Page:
National Memorial Day Concert & PTSD

I introduced Michael to the National Memorial Day Concert airing on PBS last night. I’ve watched it for the past fifteen years. Michael, however, was unaware of it and was unsure what it was about. Due to his PTSD he is often conflicted on how he feels about his military service. Only recently has he begun to feel proud of his service and his contributions to the Air Force. He went into the military as the old man of twenty four years. After basic training he was assigned to work on jet engines and moved to California to Castle Air Force to work on the B-52 bomber. During his time in California he mastered the jet engine, progressed up the Sargent levels and became an instructor. He traveled around the world and became a flying specialist which meant he traveled with the bombers where they went. One thing Michael told me about flying all over is that where he sat on the plane behind electronic warfare operator is that his seat was not equipped with an ejection and parachute mechanism. The pilot, copilot and ewo had ejection seats. So if anything went wrong on the plane Michael was going down with the plane or would have been killed when the ewo ejected the plane. After the base closed in California and the b-52’s were transferred elsewhere Michael transferred to Dover Air Force base and worked on the C-5 cargo plane until he was medically discharged.

Through Michael’s work with his therapist and my support he is starting to be proud of his work and time in the military. He like many veterans are quiet and private about their time

in the different branches. Recently I found a place online that has tshirts, hats, bumper stickers etc for every branch of the military. I found a tshirt that has the b-52 bomber on it and Michael was excited that it was the model bomber he worked on. I ordered some bumper stickers and a sweatshirt too. I didn’t tell Michael about it until the tshirt arrived. He was very excited and wore the shirt proudly. He is looking forward to putting the bumper stickers on his truck and car.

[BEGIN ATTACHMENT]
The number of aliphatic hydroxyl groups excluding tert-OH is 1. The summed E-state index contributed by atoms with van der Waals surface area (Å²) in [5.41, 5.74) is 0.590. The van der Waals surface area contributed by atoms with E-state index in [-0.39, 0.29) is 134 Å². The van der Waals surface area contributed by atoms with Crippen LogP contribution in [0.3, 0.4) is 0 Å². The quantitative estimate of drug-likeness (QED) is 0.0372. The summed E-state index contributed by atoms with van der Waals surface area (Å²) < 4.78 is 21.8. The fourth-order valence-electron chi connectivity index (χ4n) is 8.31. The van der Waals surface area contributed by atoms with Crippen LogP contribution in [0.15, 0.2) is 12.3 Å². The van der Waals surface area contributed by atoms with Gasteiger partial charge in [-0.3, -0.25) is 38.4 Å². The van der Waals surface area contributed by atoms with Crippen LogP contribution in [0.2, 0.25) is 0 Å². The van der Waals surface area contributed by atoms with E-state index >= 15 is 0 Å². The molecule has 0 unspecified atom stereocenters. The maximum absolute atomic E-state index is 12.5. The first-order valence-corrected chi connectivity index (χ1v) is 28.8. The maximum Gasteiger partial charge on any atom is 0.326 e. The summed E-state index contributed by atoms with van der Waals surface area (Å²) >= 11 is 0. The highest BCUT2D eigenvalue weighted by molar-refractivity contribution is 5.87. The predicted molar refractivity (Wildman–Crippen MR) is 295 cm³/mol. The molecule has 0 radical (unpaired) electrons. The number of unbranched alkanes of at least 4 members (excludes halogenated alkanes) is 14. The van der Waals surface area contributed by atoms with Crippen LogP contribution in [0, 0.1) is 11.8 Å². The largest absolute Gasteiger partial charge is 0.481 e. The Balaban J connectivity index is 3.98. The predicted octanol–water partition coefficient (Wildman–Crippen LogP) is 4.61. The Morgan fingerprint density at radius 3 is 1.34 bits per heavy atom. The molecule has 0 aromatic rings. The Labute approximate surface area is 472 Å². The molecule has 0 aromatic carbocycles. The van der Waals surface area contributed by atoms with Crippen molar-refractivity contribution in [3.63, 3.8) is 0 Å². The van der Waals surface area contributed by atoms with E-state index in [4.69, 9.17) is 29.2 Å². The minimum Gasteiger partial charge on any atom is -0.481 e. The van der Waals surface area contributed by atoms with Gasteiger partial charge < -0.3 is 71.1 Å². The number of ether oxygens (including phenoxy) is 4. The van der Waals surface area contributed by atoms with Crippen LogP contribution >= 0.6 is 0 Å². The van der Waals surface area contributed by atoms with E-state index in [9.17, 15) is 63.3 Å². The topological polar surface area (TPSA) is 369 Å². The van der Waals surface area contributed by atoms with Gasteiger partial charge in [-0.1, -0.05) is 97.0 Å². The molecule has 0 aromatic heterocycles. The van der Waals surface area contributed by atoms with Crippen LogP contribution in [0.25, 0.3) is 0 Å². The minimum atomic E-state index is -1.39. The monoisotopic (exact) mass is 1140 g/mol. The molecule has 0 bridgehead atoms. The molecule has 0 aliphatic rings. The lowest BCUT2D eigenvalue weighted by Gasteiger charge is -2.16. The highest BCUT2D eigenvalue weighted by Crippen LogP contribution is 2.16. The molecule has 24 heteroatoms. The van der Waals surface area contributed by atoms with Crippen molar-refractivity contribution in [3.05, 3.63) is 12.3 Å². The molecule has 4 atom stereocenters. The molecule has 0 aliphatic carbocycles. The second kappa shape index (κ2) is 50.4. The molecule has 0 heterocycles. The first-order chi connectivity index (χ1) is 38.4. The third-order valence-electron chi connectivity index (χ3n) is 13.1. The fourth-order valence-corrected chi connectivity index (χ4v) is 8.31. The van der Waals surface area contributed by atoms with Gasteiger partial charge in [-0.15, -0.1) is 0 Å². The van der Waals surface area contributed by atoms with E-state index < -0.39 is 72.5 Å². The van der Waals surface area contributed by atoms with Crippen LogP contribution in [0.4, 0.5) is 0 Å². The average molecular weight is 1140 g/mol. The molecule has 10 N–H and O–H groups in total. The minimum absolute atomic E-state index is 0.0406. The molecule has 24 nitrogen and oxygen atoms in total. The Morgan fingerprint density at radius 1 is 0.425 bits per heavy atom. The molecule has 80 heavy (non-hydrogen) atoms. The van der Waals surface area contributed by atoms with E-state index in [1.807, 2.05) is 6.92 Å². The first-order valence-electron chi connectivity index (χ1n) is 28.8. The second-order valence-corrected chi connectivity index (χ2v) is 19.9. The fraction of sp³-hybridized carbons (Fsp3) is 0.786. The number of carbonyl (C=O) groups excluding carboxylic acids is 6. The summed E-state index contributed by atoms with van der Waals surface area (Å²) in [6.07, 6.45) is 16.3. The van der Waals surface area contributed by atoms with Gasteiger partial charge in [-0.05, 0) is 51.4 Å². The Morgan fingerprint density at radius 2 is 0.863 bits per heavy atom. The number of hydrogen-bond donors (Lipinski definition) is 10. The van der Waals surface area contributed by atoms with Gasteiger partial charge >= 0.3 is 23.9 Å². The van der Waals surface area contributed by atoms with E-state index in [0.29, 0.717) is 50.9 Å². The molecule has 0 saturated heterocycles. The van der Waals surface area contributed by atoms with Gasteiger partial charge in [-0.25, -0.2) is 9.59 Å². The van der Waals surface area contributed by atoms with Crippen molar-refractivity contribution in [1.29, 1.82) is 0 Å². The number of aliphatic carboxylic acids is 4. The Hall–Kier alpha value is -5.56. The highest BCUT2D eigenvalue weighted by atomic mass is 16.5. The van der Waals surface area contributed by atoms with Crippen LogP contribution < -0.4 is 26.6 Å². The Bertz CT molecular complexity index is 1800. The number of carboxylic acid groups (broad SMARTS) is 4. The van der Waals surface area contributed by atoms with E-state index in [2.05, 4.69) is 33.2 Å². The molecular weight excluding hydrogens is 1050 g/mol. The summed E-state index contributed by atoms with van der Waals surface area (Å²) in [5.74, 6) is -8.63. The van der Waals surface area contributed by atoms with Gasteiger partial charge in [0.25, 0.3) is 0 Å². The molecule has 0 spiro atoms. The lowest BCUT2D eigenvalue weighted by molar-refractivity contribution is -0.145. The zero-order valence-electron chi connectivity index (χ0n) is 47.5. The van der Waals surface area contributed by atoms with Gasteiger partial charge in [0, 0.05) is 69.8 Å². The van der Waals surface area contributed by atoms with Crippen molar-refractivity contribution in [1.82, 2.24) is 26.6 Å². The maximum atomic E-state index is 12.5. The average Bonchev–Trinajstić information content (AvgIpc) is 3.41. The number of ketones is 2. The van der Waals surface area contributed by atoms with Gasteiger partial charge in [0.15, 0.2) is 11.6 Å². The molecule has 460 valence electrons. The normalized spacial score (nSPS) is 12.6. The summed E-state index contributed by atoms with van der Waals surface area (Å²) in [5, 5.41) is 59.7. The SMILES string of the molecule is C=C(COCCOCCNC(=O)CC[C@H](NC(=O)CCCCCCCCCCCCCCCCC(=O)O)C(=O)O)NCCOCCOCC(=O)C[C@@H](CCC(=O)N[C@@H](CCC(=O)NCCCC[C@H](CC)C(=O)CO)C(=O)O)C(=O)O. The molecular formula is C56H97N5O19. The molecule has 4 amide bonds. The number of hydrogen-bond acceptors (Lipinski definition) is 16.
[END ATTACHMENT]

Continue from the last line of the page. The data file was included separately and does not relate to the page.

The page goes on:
Michael for a long time focused on being medically discharged from the Air Force and not all the years he put it. All the stress and responsibilities of being a jet engine mechanic working under the Strategic Air Command. I am happy he is starting to be proud of his life in the Air Force. It carries over to the present of our life. 

Getting back to the National Memorial Day Concert. It is a show that plays patriotic music and actors read different veterans experiences from different wars the USA has been involved in. After the actors finish speaking the words and experiences of the veterans they walk down into the audience and speak to and thank the actual veteran who’s story they read. Sometimes if the veteran lost their life in combat the actor meets the family in the crowd. Last night there was three readings- a reading from the Vietnam war by two actors, a reading by an actress on the Iraq war and finally a reading by an actor on the Vietnam War. It was the reading by the actor who read about the veteran’s experience being a leader of his men and how many they lost during the battle. He also shared his struggles with post traumatic stress he refused to call it PTSD as he said it is not a disorder but a natural way for the body and brain to react to trauma. He shared his struggles with coming to grips with post traumatic stress and how he has gone on to aid fellow vets. It caught Michael’s attention and became emotional listening to the soldiers stories. I paused the show and said to Michael did you hear what the man just said? He stated it is not a disorder and isn’t a weakness or character flaw. That has been the hardest thing for Mike to accept that he is not weak or weak of character. I was grateful we watched the show as that man’s story is something I will take with me the rest of my life. I hope to use it as a tool to help Michael especially when times get hard. Thankfully he has rebounded remarkably well now after a downturn last week. I feel like I have Michael back to me again. 

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